The Derek Blume Memorial Scholarship was established in July 2007 by family and friends of Derek Blume '03. Spendable Income from the Derek Blume Memorial Scholarship provides annual scholarships for students enrolled in the Department of Electrical and Computer Engineering in the A. James Clark School of Engineering.
Derek Hans Blume started his journey toward engineering very early in life. As a three year old boy, he was already taking basic pieces from his child's tape player and putting it back together. Anything that turned, moved or made mechanical sounds had to be explored. The washing machine was an endless fascination for Derek, who spent hours watching its cycles. As a young teenager, Derek was already working on his mother's MGBs. At age 17 he rebuilt the MGB engine and also performed extensive work on the MGB GT, bringing it to a safe and reliable driving condition. In middle and high school, Derek found his place in the student body in the technical theater. He quickly found an important role in keeping all things electrical working well. He also repaired many tools and appliances that otherwise would have been discarded. It was in high school that Derek found a penchant for computers. Parents told many tales about Derek after discovering that he had taken their computer apart or changed configurations to make improvements. Derek was not afraid of what he loved.
Derek graduated from the A. James Clark School of Engineering in December 2003 as a Computer Engineer. He was a member of Eta Kappa Nu (HKN), Gamma Xi Chapter, for which he was a chairperson. He led the car wash fund raising event and was the grill master at the HKN barbeque. Derek had an affinity for lab courses, which he thoroughly enjoyed, and was especially skilled with the digital logic and microprocessor design projects, according to fellow student and HKN member, Dan Dutrow.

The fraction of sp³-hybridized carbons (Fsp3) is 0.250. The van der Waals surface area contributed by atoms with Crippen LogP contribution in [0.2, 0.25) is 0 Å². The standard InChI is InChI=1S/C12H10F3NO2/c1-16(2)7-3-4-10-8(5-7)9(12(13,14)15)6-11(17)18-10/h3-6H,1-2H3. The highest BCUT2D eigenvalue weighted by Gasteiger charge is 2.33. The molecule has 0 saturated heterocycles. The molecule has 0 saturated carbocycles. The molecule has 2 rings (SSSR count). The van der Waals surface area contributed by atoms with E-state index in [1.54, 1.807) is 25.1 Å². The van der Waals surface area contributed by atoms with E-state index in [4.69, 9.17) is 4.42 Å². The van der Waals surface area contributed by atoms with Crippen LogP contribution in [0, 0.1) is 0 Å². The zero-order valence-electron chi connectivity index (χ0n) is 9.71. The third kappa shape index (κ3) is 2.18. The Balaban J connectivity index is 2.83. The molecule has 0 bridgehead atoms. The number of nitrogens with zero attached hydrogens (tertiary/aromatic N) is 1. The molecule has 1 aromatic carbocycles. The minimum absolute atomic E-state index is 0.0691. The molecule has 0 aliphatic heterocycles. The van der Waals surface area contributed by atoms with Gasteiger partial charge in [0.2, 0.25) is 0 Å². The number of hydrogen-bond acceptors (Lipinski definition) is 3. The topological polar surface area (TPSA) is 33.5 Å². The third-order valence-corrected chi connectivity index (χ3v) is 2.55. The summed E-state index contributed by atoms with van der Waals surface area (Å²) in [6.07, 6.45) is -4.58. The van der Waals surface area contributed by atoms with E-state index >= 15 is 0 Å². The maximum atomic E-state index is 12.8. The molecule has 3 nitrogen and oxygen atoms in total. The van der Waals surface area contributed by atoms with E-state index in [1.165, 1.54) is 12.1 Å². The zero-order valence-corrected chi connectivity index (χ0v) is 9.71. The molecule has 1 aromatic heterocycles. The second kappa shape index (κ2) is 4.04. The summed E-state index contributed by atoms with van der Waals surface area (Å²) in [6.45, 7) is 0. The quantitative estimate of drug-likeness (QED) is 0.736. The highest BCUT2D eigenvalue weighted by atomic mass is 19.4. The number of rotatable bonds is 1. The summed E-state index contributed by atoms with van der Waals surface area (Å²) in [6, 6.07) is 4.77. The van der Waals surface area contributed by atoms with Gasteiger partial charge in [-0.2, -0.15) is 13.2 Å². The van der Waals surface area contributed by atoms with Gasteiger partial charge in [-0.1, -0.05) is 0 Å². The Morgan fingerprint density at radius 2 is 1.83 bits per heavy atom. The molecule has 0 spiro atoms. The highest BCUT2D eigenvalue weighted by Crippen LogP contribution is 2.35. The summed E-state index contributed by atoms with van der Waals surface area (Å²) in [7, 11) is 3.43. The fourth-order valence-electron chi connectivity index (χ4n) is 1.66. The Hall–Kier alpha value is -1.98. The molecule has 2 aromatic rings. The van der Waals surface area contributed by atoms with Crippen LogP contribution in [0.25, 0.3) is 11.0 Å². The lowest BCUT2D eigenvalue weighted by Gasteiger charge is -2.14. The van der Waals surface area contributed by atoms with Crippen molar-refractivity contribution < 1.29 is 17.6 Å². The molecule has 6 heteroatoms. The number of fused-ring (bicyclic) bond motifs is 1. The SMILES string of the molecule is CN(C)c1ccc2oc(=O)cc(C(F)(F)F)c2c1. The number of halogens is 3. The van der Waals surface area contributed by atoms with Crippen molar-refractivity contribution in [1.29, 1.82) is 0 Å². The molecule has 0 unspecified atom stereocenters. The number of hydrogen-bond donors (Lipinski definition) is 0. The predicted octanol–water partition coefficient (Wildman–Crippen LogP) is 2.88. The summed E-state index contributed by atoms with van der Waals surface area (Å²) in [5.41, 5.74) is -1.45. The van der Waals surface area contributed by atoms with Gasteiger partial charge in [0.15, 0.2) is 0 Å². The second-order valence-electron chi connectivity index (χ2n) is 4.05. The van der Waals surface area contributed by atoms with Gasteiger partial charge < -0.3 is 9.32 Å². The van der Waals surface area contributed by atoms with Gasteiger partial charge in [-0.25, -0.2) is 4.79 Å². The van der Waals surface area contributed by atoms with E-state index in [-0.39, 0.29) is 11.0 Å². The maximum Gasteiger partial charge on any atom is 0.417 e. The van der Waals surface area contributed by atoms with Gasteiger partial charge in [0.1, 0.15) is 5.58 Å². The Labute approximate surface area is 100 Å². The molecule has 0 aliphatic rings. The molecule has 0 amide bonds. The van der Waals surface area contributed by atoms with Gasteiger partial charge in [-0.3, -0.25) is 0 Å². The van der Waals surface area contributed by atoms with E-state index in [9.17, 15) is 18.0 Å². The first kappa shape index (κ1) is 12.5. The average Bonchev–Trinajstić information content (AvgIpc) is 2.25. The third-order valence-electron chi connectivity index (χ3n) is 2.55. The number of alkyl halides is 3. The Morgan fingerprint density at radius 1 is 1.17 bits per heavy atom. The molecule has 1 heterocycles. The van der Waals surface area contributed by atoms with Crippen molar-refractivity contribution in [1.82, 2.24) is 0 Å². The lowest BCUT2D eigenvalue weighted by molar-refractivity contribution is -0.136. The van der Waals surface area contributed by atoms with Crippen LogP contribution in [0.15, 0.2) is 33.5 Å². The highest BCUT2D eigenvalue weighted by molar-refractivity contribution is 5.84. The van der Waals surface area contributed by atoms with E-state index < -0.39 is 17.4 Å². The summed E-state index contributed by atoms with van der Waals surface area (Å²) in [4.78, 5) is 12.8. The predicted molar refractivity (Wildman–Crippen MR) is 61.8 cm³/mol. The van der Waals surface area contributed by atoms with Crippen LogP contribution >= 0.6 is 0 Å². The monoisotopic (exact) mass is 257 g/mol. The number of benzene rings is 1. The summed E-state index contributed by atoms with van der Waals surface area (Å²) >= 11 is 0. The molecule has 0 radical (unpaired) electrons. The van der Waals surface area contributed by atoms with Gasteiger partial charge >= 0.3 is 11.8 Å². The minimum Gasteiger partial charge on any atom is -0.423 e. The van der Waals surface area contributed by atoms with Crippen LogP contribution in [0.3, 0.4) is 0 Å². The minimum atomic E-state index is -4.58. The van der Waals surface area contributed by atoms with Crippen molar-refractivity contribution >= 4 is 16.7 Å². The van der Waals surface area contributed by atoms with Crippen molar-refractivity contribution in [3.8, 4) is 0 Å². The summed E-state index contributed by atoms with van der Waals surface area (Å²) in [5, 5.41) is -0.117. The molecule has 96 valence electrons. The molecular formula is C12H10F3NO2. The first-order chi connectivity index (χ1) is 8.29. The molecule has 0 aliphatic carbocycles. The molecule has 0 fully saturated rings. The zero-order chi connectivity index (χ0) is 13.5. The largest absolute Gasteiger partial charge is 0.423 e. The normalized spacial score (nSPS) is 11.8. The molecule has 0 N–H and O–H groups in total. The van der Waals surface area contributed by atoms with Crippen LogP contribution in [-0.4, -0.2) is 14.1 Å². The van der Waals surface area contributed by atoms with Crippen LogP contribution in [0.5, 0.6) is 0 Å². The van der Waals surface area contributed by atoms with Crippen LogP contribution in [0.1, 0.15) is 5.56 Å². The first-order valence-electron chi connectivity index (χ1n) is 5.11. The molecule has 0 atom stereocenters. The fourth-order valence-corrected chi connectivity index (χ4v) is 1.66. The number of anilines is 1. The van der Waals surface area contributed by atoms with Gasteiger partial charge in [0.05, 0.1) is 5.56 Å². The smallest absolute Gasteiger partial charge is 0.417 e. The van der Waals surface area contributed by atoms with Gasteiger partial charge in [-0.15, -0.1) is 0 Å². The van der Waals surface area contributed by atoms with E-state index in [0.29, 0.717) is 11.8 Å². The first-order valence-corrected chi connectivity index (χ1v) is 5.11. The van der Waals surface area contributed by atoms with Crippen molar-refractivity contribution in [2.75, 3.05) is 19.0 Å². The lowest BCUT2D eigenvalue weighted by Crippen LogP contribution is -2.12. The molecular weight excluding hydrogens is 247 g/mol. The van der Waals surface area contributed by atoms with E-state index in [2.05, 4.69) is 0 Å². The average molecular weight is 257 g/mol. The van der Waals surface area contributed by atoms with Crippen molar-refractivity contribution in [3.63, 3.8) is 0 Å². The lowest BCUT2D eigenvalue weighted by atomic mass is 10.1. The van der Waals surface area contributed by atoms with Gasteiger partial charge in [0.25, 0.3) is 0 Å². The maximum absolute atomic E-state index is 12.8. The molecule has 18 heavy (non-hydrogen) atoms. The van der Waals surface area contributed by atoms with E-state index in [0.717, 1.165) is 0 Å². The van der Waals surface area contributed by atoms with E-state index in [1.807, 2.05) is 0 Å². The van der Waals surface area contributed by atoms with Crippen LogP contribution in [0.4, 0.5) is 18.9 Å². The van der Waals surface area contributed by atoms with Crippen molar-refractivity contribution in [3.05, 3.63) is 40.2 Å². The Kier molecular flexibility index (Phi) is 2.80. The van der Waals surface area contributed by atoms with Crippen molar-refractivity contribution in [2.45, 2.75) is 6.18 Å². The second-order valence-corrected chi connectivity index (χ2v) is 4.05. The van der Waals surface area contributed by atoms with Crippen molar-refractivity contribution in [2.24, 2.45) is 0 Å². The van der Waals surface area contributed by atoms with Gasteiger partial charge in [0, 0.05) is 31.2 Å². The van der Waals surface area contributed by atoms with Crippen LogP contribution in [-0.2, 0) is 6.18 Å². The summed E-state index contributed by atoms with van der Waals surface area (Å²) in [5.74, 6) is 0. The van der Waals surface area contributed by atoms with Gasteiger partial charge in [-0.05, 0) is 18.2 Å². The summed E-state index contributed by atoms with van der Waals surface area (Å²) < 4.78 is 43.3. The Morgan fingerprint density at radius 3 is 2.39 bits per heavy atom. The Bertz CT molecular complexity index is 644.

While at University of Maryland, Derek worked at the University's Tawes Theatre, where he was able to combine his affection for technical theatre and engineering. Bill Brandwein, Tawes Theatre Manager, said of him, "Derek enjoyed working backstage. He went to work at Tawes Theatre his first year at the University, and remained there until his graduation. He began as a stagehand, but within a year he was a crew head. He loved tackling maintenance and construction projects for the theatre. He mastered the lighting and sound systems, and was the 'go to' person for setting up and running them. Eventually, he served as the lighting designer for major cultural, dance, and theatrical events. He was also the stage manager for many of these events. As he learned more, he applied his engineering skills to the facility. He designed, built, and installed the digital control system for the theatre's work light system. While working at the theatre, Derek discovered the joy of the sonic quality of analog audio and began to collect vintage records and sound systems. He enjoyed a wide range of musical styles, from disco to classical, and was constantly exploring new frontiers."
Hired right out of school by Space Ground Systems Solutions, he loved the people with whom he worked. And he loved the work, as he was doing exactly what he wanted to do: embedded systems and firmware.
Derek was an avid skier and ultimate frisbee player, an incessant tinkerer, an adventurous cook, a budding wine geek, a brew-master, a retro audiophile, and a lover of both cutting edge technologies and antiquated machines, especially his beloved MG; with all, keeping friends ever close at hand. He had an enthusiasm for all things electrical and mechanical. Derek was a rare and beautiful soul, the likes of which will never be seen again.
Sadly Derek left this life at the tender age of 25 with many hopes and dreams ahead of him when he died in his sleep on July 29, 2006. In order to honor his memory and assist students at his alma mater, his family and friends established an endowed fund to support students enrolled in the Department of Electrical and Computer Engineering.